More winter weather is coming to Middle Tennessee. As you watch and read weather reports, you may have heard the terms “Winter Storm Watch” or “Winter Weather Advisory” but maybe you aren’t exactly sure what that means. Below, we break down what these terms (and many more) mean so you can be prepared.
To stay up to date on winter advisories and to see a live weather radar, visit williamsonsource.com/weather.
Know Your Terms
Winter Storm Warning: Issued when hazardous winter weather in the form of heavy snow, heavy freezing rain, or heavy sleet is imminent or occurring. Winter Storm Warnings are usually issued 12 to 24 hours before the event is expected to begin.
Winter Storm Watch: Alerts the public to the possibility of a blizzard, heavy snow, heavy freezing rain, or heavy sleet. Winter Storm Watches are usually issued 12 to 48 hours before the beginning of a Winter Storm.
Winter Storm Outlook: Issued prior to a Winter Storm Watch. The Outlook is given when forecasters believe winter storm conditions are possible and are usually issued 3 to 7 days in advance of a winter storm.
Blizzard Warning: Issued for sustained or gusty winds of 35 mph or more, and falling or blowing snow creating visibilities at or below ¼ mile; these conditions should persist for at least three hours.
Wind Chill Warning: Issued when wind chill temperatures are expected to be hazardous to life within several minutes of exposure.
Winter Weather Advisories: Issued for accumulations of snow, freezing rain, freezing drizzle, and sleet which will cause significant inconveniences and, if caution is not exercised, could lead to life-threatening situations.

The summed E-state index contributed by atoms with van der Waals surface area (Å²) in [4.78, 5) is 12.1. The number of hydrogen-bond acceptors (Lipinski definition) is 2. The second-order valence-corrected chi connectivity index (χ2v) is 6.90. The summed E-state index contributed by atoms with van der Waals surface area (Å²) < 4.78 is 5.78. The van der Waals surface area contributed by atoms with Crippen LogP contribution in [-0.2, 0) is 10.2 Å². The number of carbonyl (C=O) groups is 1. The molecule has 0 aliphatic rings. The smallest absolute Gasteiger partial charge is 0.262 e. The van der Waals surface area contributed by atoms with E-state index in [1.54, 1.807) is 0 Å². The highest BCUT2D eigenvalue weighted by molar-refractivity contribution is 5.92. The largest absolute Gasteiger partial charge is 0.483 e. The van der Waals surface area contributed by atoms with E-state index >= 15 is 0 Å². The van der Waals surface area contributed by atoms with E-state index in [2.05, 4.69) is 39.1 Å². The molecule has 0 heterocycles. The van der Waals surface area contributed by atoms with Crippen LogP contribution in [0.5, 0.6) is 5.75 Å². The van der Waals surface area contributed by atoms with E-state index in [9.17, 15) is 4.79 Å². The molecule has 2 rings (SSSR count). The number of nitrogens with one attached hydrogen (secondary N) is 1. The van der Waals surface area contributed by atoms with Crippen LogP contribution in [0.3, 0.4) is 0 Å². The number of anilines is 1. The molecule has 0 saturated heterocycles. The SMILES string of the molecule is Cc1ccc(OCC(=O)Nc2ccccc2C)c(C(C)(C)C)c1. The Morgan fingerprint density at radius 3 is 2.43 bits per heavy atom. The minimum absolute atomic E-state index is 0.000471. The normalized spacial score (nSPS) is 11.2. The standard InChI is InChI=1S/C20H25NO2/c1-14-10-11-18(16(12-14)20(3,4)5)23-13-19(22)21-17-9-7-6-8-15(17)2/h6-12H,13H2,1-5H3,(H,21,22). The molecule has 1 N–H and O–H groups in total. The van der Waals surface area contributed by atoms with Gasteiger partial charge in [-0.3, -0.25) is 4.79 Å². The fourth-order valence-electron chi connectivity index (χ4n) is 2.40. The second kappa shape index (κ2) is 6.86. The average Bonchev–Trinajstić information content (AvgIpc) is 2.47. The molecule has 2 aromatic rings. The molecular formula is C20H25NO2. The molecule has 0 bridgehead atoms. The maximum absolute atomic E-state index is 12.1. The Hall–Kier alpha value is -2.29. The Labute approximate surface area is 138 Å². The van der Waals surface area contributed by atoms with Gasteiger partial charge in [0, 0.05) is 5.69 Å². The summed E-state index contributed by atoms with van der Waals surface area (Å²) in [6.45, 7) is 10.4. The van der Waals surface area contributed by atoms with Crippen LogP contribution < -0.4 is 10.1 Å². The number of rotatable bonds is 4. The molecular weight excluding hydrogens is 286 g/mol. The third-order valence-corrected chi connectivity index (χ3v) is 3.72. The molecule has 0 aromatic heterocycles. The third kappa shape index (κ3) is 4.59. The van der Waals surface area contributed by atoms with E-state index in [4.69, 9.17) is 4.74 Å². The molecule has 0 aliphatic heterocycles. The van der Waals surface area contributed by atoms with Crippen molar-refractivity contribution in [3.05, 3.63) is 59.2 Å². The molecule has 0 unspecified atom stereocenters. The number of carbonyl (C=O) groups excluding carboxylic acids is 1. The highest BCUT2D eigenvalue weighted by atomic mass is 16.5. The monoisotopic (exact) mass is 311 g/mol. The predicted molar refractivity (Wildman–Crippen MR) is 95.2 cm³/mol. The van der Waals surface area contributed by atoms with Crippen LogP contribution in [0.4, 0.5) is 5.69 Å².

Dense Fog Advisory: Issued when fog will reduce visibility to ¼ mile or less over a widespread area.
Snow Flurries: Light snow falling for short durations. No accumulation or light dusting is all that is expected.
Snow Showers: Snow falling at varying intensities for brief periods of time. Some accumulation is possible.
Blowing Snow: Wind-driven snow that reduces visibility and causes significant drifting. Blowing snow may be snow that is falling and/or loose snow on the ground picked up by the wind.
Sleet: Rain drops that freeze into ice pellets before reaching the ground. Sleet usually bounces when hitting a surface and does not stick to objects. However, it can accumulate like snow and cause a hazard to motorists.
Freezing Rain: Rain that falls onto a surface with a temperature below freezing. This causes it to freeze to surfaces, such as trees, cars, and roads, forming a coating or glaze of ice. Even small accumulations of ice can cause a significant hazard.